I’m going to be referencing the work of Eli Clare here. Eli Clare is a Disability Studies and justice writer and he’s really helped me crystallize the critique of cure. To cure implies that there’s a pathology that should be removed, eradicated, or excised. It also assumes there’s some kind of normal state that you can return to, there’s a healthy state to be returned to and be made whole. But life is getting sick and dying, life is suffering. I mean, think of The Princess Bride quote, “Life is pain.” Anyone telling you different is trying to sell something to you. We cannot return to some supposed state of non-suffering. You work through your trauma not by erasing it, but by figuring out how to move in the world with it. And so, in that sense, Open in Emergency wants to show you how to move in the world as you are suffering, because we will always encounter more trauma, new trauma, different traumas.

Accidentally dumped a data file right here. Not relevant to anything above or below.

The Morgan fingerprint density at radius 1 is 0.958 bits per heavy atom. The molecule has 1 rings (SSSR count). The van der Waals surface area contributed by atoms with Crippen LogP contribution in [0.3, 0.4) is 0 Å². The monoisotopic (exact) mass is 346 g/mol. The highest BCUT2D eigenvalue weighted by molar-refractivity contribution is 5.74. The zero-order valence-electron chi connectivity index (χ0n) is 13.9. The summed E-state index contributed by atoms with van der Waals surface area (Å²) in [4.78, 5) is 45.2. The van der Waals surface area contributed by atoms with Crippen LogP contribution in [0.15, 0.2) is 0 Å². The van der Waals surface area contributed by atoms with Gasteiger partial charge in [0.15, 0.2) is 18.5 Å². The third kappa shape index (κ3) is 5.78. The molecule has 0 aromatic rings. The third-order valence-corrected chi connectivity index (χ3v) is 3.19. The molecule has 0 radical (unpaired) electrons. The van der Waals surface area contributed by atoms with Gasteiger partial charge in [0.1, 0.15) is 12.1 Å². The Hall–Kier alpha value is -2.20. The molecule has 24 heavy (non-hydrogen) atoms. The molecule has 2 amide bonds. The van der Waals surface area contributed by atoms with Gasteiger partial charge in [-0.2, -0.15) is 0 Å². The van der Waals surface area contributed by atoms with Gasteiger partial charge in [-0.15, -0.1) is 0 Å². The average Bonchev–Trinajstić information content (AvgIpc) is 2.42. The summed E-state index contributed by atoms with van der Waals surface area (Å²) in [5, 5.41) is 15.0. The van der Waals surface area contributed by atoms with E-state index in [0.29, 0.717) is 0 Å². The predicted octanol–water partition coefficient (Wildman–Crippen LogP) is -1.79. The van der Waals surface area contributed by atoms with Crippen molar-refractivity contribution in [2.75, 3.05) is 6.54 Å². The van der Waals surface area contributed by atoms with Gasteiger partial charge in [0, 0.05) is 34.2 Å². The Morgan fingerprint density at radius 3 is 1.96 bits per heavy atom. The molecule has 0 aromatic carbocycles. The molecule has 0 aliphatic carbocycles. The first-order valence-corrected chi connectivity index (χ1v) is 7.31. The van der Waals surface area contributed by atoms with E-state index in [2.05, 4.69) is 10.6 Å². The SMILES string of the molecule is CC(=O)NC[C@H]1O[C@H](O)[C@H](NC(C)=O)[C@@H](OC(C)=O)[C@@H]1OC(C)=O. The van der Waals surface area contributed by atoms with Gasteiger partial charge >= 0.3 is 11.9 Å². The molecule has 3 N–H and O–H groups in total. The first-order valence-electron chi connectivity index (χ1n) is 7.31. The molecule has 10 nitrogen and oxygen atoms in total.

I will leave you with the words Mimi wrote for her daughter:
This thing called Life is no joke, my sweet child. It is ok to hurt. We must allow ourselves to hurt, to trace the losses, the heartbreak, the death. We must allow ourselves to be whole people, in all our brokenness. Our lives as always negotiating violence, trauma, crises of meaning. Our lives as always finding new ways of making meaning, making commentary. I tell you this to free you, but to also show you how to allow others to be free.
In your hands is a project I dreamed, for me and for you. For the brokenness we all share, so different and so similar. I dreamed this project to save my own life. To help others save their own lives. To help you save yours.
Open in emergency, my darling.
It’s an emergency. Right now.
You can find Open in Emergency on the Asian American Literary Review’s website, here.